Important Facts about the Medical Device Adverse Event Reporting Law
In the United States, the Food and Drug Administration (FDA) makes large efforts to manage and oversee the safety of medical devices used by today’s health care professionals. In our health care system, large numbers of cases pertaining to ill-desired outcomes potentially caused by medical devices are reported each year. The FDA has developed a database for collecting these submissions, known as the Manufacturer and User Facility Device Experience (MAUDE) database.
In February 2014, the FDA released mandates requiring medical device manufacturers and importers to submit medical device reports (MDRs) to the FDA to track and resolve medical device problems and avoid resulting adverse events. These mandates were put into effect August 14, 2015, according to the FDA’s official online documentation. Because medical device malfunctions could result in costly, life-threatening or even fatal problems in potentially millions of cases per year, the FDA’s revamp of its reporting requirements could help save countless lives.
Medical Device Reports in Review
Before the 2015 Medical Device Reporting (MDR) regulation (21 CFR 803) was finalized, the previous rules for reporting adverse events linked to medical devices had been in place since 1997. Updates were necessary. The number of MDR reports submitted in 2015 outnumbered those submitted the previous year by 109,198, or 8 percent, according to the MedTech Insight article, “Adverse Events Stack Up at FDA.” Specific medical devices seemed to trend as causing significant percentages of the total number of reports submitted in 2015, among them were uterine power morcellators, duodenoscopes, transvaginal mesh and birth control devices. Medical devices with high incident rates were not being fixed or taken off the market quickly enough to avoid large numbers of adverse events, some of which included fatalities.
FDA’s Current Reporting Mandate
The important elements of the August 2015 regulations are relatively straightforward: Those who either domestically manufacture or import medical products must submit reports to the FDA when “they become aware that their device has malfunctioned and would be likely to cause or contribute to a death or serious injury if the malfunction were to recur,” according to the FDA website. The current rules also impose a strict timeline for submitting reports. Manufacturers are required to submit an MDR report within 30 days of becoming aware of the event or issue. In the case of the FDA bringing a circumstance or issue to light and requiring a report from the manufacturer, the manufacturer has five days to submit a report. For importers, the time requirement in both cases is 30 days from becoming aware of the incident. These timelines will promote fast action and could help limit the number of people affected by a medical device malfunction.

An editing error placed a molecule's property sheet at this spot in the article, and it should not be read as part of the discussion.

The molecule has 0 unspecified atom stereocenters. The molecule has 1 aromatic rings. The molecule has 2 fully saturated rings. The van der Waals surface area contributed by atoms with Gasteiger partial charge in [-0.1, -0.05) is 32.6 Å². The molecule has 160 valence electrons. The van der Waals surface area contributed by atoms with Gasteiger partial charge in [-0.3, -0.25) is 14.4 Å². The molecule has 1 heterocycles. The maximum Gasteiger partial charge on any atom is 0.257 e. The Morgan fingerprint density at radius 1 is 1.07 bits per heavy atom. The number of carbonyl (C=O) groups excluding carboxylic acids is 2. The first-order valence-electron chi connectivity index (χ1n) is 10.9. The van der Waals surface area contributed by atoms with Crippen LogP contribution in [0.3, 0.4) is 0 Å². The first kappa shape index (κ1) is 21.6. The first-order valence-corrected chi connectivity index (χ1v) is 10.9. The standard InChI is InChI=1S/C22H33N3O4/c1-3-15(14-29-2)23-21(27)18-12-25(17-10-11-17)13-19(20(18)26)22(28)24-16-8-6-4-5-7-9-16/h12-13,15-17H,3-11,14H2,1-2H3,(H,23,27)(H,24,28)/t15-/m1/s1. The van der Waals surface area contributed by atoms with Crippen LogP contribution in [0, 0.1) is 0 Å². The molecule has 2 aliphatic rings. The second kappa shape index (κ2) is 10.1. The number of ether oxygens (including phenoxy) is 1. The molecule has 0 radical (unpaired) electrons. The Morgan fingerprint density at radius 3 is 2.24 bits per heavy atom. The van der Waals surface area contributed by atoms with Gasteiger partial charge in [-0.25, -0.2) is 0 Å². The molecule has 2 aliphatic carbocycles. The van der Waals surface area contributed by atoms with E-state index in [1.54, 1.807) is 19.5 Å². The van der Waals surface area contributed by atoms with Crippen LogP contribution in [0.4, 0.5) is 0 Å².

The regulations also issue requirements for device user facilities, described by the FDA as “a hospital, ambulatory surgical facility, nursing home, outpatient diagnostic facility or outpatient treatment facility, which is not a physician’s office.” These regulations state that “user facilities must report a suspected medical device-related death to both the FDA and the manufacturer. User facilities must report a medical device-related serious injury to the manufacturer, or to the FDA if the medical device manufacturer is unknown.”
In the case of malfunctions that occur within device user facilities that do not result in death, device users are not required to submit MDR reports to the FDA or to the device manufacturer. They are, however, highly encouraged to keep records of the events should the FDA make a future investigation. In addition, device users are encouraged to submit voluntary reports of malfunctioning medical devices to MedWatch, the FDA’s Safety Information and Adverse Event Reporting Program. These submissions can be made online through the FDA website and can be submitted either by health professionals or by consumers.
What Types of Occurrences Require Submissions?
The FDA has outlined specific guidelines for when an MDR report should be made, as summarized by MedDeviceOnline.com: “According to FDA, a medical device may be considered to have ‘caused or contributed’ [to] a death or serious injury, or to have played as a factor in these adverse events, as a result of either: device failure; malfunction; improper or inadequate design; manufacture; labeling; or user error. Any of these reasons may constitute an MDR reportable event, for which manufacturers should submit an MDR report using appropriate FDA forms.” Though in some cases the negative results could be attributed to device misuse, the problem may have been caused by insufficient or incorrect labeling, instructions or documentation.
The FDA’s latest updates to its Medical Device Reporting mandates reveal a concerted effort to stem the rising number of reported incidents involving, or caused by, medical device problems that occur in the United States. As the FDA continues to make reporting a priority for manufacturers and device users, the United States health care community hopes to benefit from a decrease in the time required for the FDA to address complaints and fix or remove potentially dangerous products before they affect American lives. Legal professionals who work in areas such as medical malpractice should pay careful attention to the FDA’s rulings to stay apprised of current legal landscapes.
To learn to speak the language of health law and distinguish your role as a leader with specialized health care compliance expertise, look to pursue a Master in Health Law and Policy from Hofstra Law.